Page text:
Controversy Surrounds $100M Western Film Over Disputed Scene, Claims Survival Expert

Controversy Surrounds $100M Western Film Over Disputed Scene, Claims Survival Expert

2004's Hidalgo faces criticism from a survival expert for an out-of-place scene, casting a shadow on its reception


Survival expert Les Stroud finds numerous inaccuracies in the 2004 Western, Hidalgo, which stars The Lord of the Rings' Aragorn actor, Viggo Mortensen.

Stroud examines a quicksand scene in the movie, highlighting the inaccuracy of depicting quicksand in the middle of a waterless desert and the incorrect portrayal of its thickness.

Despite receiving a mix of reviews from critics and performing below expectations at the box office, Hidalgo proves to be an engrossing watch due to Mortensen's exceptional performance and the presence of exhilarating race sequences.

Survival expert, Les Stroud, analyzes a scene from the 2004 western film Hidalgo, starring Viggo Mortensen. The film, directed by Joe Johnston, follows Mortensen's character, an American cowboy named Frank Hopkins, who participates in a challenging horse race through the Arabian Desert. Despite featuring impressive action sequences, Hidalgo disappointed both critics and audiences. In a recent video for Insider, Stroud examines a scene where Hopkins encounters a fellow racer trapped in quicksand.

The survival expert reveals that there's actually quite a lot that the scene gets wrong, awarding the film a low accuracy grade. Check out Stroud's explanation below:

I'm not entirely confident that they accurately portrayed the scene. One reason for this doubt is that quicksand typically occurs near riverbeds, estuaries, or close to the ocean. However, the particular scene is situated in the middle of a desert where everything is completely arid. Despite the desert setting, the character mysteriously sinks into the quicksand.

The viscosity of the quicksand is so intense that simply raising your arm and resigning to death is not an option. This was especially true for the character who was already submerged up to their neck and struggling to breathe.

To rescue someone, significant leverage is necessary. Luckily, he possessed a horse, granting him the required leverage.

Regarding this particular scene, I would rate it a three out of ten. The ecosystem depicted is incorrect. Furthermore, his depiction of being trapped in the sand was overly exaggerated.

How Was Hidalgo Received?

Controversy Surrounds $100M Western Film Over Disputed Scene, Claims Survival Expert

After debuting as Aragorn in The Lord of the Rings: The Fellowship of the Ring in 2001, Mortensen concluded his journey with the character in 2003's highly acclaimed trilogy finale, The Lord of the Rings: The Return of the King. Following this, Hidalgo marked Mortensen's return to the screen, but unfortunately, the film fell short of expectations.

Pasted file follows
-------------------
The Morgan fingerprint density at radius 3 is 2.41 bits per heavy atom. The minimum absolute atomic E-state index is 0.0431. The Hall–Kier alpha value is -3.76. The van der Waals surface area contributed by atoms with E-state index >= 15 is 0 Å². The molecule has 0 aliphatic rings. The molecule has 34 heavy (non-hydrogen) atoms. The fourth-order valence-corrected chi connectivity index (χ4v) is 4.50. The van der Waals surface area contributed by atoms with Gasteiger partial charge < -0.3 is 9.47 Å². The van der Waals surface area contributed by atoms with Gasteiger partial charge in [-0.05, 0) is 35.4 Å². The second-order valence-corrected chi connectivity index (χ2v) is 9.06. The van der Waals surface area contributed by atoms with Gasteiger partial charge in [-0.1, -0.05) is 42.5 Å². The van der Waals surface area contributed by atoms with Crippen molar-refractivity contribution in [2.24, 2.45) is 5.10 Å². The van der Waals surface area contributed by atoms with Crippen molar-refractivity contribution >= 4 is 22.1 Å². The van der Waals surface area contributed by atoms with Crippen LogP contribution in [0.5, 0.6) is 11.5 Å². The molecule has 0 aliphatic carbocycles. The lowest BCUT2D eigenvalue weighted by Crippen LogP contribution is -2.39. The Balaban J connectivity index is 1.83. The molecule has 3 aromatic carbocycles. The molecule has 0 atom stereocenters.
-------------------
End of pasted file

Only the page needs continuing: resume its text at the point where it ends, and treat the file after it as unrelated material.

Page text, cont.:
With a less-than-impressive 46% score on Rotten Tomatoes, critics seemed to have a somewhat negative slant in their reviews. However, audience reception for Hidalgo appears to be more positive, as indicated by a 64% audience score. While the film was commended for its stunning cinematography, its plot was criticized for lacking innovation and being burdened with various subplots that detracted from the excitement of the actual race.

Hidalgo had a production budget of $100 million but only made approximately $108 million at the global box office, suggesting it probably didn't reach the break-even point. Nevertheless, Hidalgo is still a captivating film to watch, primarily due to Mortensen's outstanding performance. Whether you're revisiting the movie or watching it for the first time, Mortensen alone makes it worthwhile. Despite its lack of groundbreaking storytelling, the film showcases exhilarating racing sequences and offers a refreshing change of pace for Mortensen following his role in The Lord of the Rings.

Editor's P/S

As a fan of the movie Hidalgo, I have mixed feelings about the controversy surrounding the quicksand scene. On the one hand, I understand the survival expert's criticism that the scene is inaccurate. Quicksand is typically found near water sources, not in the middle of a desert. Additionally, the character's depiction of being trapped in the sand is overly exaggerated. On the other hand, I think the scene is still effective in conveying the danger and excitement of the race. The film is not a documentary, and I think it is unfair to hold it to the same standards of accuracy as a real-life event.

Overall, I think Hidalgo is a well-made and entertaining film. The cast is excellent, the cinematography is beautiful, and the racing sequences are thrilling. While the film may not be entirely accurate, I think it is still a worthwhile watch for fans of Westerns and horse racing movies.